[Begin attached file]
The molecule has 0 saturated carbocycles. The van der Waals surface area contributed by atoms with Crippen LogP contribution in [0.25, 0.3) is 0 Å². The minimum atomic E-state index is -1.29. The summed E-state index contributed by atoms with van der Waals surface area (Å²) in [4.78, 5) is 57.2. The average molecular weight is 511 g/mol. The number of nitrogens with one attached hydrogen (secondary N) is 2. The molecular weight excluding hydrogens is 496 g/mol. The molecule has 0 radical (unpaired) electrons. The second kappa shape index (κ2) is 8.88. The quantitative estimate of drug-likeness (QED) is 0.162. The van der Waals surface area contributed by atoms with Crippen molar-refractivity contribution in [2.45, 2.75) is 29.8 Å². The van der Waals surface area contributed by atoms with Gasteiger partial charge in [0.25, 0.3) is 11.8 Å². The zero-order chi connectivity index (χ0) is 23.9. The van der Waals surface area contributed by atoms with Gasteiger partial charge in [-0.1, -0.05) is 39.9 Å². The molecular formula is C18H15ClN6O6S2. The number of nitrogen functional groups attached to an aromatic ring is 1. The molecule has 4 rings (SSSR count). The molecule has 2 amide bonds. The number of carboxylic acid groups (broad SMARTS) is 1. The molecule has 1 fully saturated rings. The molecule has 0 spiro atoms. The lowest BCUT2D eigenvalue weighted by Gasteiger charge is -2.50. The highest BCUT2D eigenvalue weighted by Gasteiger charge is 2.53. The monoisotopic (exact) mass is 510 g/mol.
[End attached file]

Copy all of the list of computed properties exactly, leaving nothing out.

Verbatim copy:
The molecule has 0 saturated carbocycles. The van der Waals surface area contributed by atoms with Crippen LogP contribution in [0.25, 0.3) is 0 Å². The minimum atomic E-state index is -1.29. The summed E-state index contributed by atoms with van der Waals surface area (Å²) in [4.78, 5) is 57.2. The average molecular weight is 511 g/mol. The number of nitrogens with one attached hydrogen (secondary N) is 2. The molecular weight excluding hydrogens is 496 g/mol. The molecule has 0 radical (unpaired) electrons. The second kappa shape index (κ2) is 8.88. The quantitative estimate of drug-likeness (QED) is 0.162. The van der Waals surface area contributed by atoms with Crippen molar-refractivity contribution in [2.45, 2.75) is 29.8 Å². The van der Waals surface area contributed by atoms with Gasteiger partial charge in [0.25, 0.3) is 11.8 Å². The zero-order chi connectivity index (χ0) is 23.9. The van der Waals surface area contributed by atoms with Gasteiger partial charge in [-0.1, -0.05) is 39.9 Å². The molecular formula is C18H15ClN6O6S2. The number of nitrogen functional groups attached to an aromatic ring is 1. The molecule has 4 rings (SSSR count). The molecule has 2 amide bonds. The number of carboxylic acid groups (broad SMARTS) is 1. The molecule has 1 fully saturated rings. The molecule has 0 spiro atoms. The lowest BCUT2D eigenvalue weighted by Gasteiger charge is -2.50. The highest BCUT2D eigenvalue weighted by Gasteiger charge is 2.53. The monoisotopic (exact) mass is 510 g/mol.